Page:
Research has also shown that nutrition plays an important role in alleviating PMS symptoms. The author of “A Physician’s Guide to Natural Health Products That Work” writes that, “Many women with (premenstrual syndrome) have high sugar and high dairy fat intakes, both of which lower magnesium values in the blood. Supplemental magnesium appears to be a necessity, particularly in persons who are getting little magnesium from their water.” PMS sufferers also exhibit deficiencies in calcium, zinc, and B-vitamins, and can often benefit significantly from healthy additions in their diet.
The diet of a PMS sufferer, according to nutritionists, should include foods that are rich in calcium, such as low-fat dairy, almonds, beans, and dark leafy greens. Fish and lean meat are also considered to be part of a well-balanced diet, along with healthy oils such as olive and vegetable oils. It’s recommended to eliminate all potential food allergens, such as gluten, soy, preservatives, and food additives, and trans-fatty acids found in commercial baked foods such as cookies, pastry, French fries, donuts, and margarine.
- Chiropractic Care
The central nervous system ensures that every cell, tissue, and organ in the body is functioning optimally. When the spine is not working properly due to misalignments of the bones, it can impair the nerves that direct and monitor the systems controlling bodily functions such as the reproductive and hormonal systems, resulting in heavy bleeding, severe cramping, and missed periods or infertility.
Although chiropractic care has not been shown to fix the way the female body responds to the hormonal changes preceding menstruation, several studies have shown it can help reduce and eliminate many of the PMS symptoms without the potential side effects of prescription drugs. Since the nerves in the lower part of the spine regulate all of the tissues in the lower abdomen, relieving pressure and irritation caused by subluxations can be tremendously helpful for PMS sufferers.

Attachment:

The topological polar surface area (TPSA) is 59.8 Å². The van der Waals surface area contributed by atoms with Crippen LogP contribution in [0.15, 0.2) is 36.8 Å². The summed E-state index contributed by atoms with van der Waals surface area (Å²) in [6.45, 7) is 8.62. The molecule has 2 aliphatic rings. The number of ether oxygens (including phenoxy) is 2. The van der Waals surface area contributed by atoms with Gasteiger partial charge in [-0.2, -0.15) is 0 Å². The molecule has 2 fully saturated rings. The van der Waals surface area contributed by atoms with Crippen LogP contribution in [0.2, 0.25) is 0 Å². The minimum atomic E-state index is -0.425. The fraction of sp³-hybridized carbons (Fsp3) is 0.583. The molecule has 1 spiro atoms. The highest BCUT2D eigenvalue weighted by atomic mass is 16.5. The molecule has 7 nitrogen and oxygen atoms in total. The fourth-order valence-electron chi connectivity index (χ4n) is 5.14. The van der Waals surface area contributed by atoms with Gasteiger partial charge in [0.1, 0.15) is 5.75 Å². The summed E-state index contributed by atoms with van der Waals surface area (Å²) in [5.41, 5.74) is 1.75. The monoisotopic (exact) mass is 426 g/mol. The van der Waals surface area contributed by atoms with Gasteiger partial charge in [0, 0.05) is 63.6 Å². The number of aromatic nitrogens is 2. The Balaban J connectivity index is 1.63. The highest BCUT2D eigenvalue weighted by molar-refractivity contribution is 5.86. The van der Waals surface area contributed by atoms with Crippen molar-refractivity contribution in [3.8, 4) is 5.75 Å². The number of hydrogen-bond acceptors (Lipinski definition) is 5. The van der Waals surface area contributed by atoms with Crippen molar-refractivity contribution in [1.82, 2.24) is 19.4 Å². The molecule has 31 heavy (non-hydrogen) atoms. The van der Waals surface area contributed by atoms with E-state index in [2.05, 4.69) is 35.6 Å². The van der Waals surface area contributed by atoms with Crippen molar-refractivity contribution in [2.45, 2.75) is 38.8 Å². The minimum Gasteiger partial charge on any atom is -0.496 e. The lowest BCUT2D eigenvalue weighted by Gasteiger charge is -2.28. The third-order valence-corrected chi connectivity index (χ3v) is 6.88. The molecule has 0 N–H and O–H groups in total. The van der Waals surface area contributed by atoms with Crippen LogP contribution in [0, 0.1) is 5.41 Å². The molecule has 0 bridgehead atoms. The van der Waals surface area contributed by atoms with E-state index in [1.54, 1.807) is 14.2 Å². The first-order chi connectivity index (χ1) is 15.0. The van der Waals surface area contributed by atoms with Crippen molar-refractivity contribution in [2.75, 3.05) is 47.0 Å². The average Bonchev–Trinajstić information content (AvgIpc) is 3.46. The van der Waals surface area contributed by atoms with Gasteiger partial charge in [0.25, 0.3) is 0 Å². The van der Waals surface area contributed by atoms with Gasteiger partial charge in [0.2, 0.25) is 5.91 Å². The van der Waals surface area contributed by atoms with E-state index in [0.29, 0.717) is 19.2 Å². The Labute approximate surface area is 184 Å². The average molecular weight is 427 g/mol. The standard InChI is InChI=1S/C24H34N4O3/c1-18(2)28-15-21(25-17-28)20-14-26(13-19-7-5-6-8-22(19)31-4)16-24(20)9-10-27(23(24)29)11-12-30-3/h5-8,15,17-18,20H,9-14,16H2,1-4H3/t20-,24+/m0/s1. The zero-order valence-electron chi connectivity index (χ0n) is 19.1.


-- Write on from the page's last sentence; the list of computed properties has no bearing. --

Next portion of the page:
While traditional medication and treatment may be required for some patients with PMS, a lot of women can make a big impact on their suffering with these alternative therapies and certain lifestyle changes. However, every case is unique, and results vary greatly among sufferers, which is why it’s important to consult with a licensed and experienced chiropractor or acupuncturist in your area.
Your therapist is trained to locate and correct spinal misalignments so that nerves that exit your spine and travel throughout the body can resume their optimal level of functioning. You will also be given nutrition counseling and recommendations regarding certain lifestyle changes you can make to eliminate the disruptive effects of PMS and be able to resume your normal life.
About the Author
Dr. Marc Browner is the Founder of iChiropractic and Wellness in Naples, Florida. A graduate of the University of Florida in 1991, he earned his Doctor of Chiropractic degree from Life Chiropractic in 1995. In private practice since 1998, Dr. Browner is a member of the Florida Chiropractic Society, the Florida Chiropractic Association, and he attends continuing education seminars, classes, and workshops to remain abreast of the most current treatment methods and technological advances in the field.